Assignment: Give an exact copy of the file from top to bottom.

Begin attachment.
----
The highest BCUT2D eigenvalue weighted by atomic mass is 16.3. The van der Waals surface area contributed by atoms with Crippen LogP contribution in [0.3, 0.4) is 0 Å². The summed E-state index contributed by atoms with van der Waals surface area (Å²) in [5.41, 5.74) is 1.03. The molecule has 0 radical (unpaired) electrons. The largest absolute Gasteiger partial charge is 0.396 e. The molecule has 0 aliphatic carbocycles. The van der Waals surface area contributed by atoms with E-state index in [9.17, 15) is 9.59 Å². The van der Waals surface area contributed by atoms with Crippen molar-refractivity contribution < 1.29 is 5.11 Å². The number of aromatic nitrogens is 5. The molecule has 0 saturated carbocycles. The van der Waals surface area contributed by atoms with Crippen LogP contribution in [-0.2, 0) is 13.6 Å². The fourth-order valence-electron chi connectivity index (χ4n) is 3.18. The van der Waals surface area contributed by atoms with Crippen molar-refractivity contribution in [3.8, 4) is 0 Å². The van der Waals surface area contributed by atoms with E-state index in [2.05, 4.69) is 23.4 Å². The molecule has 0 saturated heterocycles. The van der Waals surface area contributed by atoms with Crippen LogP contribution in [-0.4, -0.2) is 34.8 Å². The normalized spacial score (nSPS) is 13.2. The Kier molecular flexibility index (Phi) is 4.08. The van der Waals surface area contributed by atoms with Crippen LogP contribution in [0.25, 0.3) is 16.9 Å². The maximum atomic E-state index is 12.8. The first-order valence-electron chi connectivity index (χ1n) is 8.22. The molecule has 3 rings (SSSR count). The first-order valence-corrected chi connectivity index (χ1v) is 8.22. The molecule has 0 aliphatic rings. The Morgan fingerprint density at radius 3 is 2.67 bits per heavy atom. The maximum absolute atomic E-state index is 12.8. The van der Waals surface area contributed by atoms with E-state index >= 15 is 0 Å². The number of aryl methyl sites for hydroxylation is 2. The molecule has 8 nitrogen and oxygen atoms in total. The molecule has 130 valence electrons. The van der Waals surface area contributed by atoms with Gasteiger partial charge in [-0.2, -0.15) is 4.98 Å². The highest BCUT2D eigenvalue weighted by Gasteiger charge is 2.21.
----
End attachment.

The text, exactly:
The highest BCUT2D eigenvalue weighted by atomic mass is 16.3. The van der Waals surface area contributed by atoms with Crippen LogP contribution in [0.3, 0.4) is 0 Å². The summed E-state index contributed by atoms with van der Waals surface area (Å²) in [5.41, 5.74) is 1.03. The molecule has 0 radical (unpaired) electrons. The largest absolute Gasteiger partial charge is 0.396 e. The molecule has 0 aliphatic carbocycles. The van der Waals surface area contributed by atoms with E-state index in [9.17, 15) is 9.59 Å². The van der Waals surface area contributed by atoms with Crippen molar-refractivity contribution < 1.29 is 5.11 Å². The number of aromatic nitrogens is 5. The molecule has 0 saturated carbocycles. The van der Waals surface area contributed by atoms with Crippen LogP contribution in [-0.2, 0) is 13.6 Å². The fourth-order valence-electron chi connectivity index (χ4n) is 3.18. The van der Waals surface area contributed by atoms with Crippen molar-refractivity contribution in [3.8, 4) is 0 Å². The van der Waals surface area contributed by atoms with E-state index in [2.05, 4.69) is 23.4 Å². The molecule has 0 saturated heterocycles. The van der Waals surface area contributed by atoms with Crippen LogP contribution in [-0.4, -0.2) is 34.8 Å². The normalized spacial score (nSPS) is 13.2. The Kier molecular flexibility index (Phi) is 4.08. The van der Waals surface area contributed by atoms with Crippen LogP contribution in [0.25, 0.3) is 16.9 Å². The maximum atomic E-state index is 12.8. The first-order valence-electron chi connectivity index (χ1n) is 8.22. The molecule has 3 rings (SSSR count). The first-order valence-corrected chi connectivity index (χ1v) is 8.22. The molecule has 0 aliphatic rings. The Morgan fingerprint density at radius 3 is 2.67 bits per heavy atom. The maximum absolute atomic E-state index is 12.8. The van der Waals surface area contributed by atoms with E-state index >= 15 is 0 Å². The number of aryl methyl sites for hydroxylation is 2. The molecule has 8 nitrogen and oxygen atoms in total. The molecule has 130 valence electrons. The van der Waals surface area contributed by atoms with Gasteiger partial charge in [-0.2, -0.15) is 4.98 Å². The highest BCUT2D eigenvalue weighted by Gasteiger charge is 2.21.